1. Avoid the Snacks and Desserts

Visibly seeing those the extra snacks such as cookies or leftovers on the counter or filling the shelves in the refrigerator may be alluring you to have one little bite or one extra plate. Seeing the treats will tempt you. Keep them out of sight or give them as gifts to others. Often, the thought of the food going to waste, means it’s being eaten instead. Remember, it’s better to portion control than the extra calories go on your waist! When you see the treats at a party or at work, stay in a conversation out of the eating area. Stay mindful to not munch or drink extra calories. Remind yourself that you are not hungry. Boredom or depression can tempt you to overindulge. So, if you really want a snack, what are better options?  Enjoy the “real foods”. Have accessible lots of crudité (celery, carrot, cucumber sticks, etc) in a container or Ziploc bag. Nuts and seeds are a great choice because they are super healthy. They can be filling, but remember they are also high in calories and fats, so a small handful is plenty. Fruits are still a sugar but have fiber, vitamins and minerals too so have a couple per day. The point is to avoid all foods that contain extra sugar (no fake sugars either) or unhealthy fats because both can lead to weight gain.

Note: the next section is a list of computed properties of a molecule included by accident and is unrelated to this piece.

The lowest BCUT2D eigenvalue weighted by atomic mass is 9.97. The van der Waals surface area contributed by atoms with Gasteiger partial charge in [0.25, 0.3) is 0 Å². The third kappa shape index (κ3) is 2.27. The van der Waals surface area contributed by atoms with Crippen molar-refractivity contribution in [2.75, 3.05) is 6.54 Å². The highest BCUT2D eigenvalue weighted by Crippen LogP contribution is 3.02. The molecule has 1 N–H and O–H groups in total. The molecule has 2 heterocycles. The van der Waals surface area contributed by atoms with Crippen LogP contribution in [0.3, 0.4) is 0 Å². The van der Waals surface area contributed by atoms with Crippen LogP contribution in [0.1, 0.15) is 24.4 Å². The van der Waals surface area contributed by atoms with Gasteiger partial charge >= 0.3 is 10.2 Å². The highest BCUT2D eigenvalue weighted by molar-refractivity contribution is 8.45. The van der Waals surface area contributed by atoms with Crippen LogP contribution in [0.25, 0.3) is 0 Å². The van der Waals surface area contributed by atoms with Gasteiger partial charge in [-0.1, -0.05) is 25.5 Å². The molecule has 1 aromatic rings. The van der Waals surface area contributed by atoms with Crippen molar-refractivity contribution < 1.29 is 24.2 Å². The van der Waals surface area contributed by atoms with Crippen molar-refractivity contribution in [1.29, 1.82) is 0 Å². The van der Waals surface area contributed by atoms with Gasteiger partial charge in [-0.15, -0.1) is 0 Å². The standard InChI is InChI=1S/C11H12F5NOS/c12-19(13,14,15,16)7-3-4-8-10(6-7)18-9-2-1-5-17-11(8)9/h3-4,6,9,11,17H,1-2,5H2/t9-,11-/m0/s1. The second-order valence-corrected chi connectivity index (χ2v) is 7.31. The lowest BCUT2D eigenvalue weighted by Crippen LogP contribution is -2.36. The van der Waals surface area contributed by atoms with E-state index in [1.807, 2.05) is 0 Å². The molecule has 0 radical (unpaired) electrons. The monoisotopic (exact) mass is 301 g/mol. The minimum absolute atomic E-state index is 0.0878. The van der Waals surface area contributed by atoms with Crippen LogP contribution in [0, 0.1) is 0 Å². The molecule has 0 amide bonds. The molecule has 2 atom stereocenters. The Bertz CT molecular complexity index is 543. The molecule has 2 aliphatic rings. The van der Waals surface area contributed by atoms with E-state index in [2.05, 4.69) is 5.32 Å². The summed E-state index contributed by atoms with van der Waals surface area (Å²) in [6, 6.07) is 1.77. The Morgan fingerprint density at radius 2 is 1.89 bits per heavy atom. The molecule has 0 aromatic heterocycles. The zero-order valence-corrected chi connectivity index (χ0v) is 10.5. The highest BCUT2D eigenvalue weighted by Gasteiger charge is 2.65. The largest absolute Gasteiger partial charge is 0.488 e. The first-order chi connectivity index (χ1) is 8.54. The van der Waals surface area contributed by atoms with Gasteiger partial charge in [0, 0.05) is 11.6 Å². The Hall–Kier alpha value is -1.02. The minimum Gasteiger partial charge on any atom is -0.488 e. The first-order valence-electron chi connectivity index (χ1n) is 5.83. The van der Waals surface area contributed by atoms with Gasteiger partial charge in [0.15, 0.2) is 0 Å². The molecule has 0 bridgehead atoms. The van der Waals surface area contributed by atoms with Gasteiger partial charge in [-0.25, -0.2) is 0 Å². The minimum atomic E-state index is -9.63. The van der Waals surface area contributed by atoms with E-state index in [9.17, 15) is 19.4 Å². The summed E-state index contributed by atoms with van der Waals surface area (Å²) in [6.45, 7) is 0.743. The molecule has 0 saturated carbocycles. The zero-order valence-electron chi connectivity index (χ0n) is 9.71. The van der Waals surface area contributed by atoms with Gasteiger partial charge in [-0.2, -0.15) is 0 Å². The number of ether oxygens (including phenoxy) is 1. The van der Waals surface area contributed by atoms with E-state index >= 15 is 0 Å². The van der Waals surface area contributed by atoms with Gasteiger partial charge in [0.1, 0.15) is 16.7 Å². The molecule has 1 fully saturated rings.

1. Use smaller plates

Keep your portions small and don’t overload your plate. Try to not pile up the food high or cramped on your plate. Controlling your portions will surprise you that you’ll still feel full. Slow down, take small bites and chew your food well. You may be shocked when you look at the serving size on a label. Follow the guidelines. Use good judgement to have a reasonable size portion.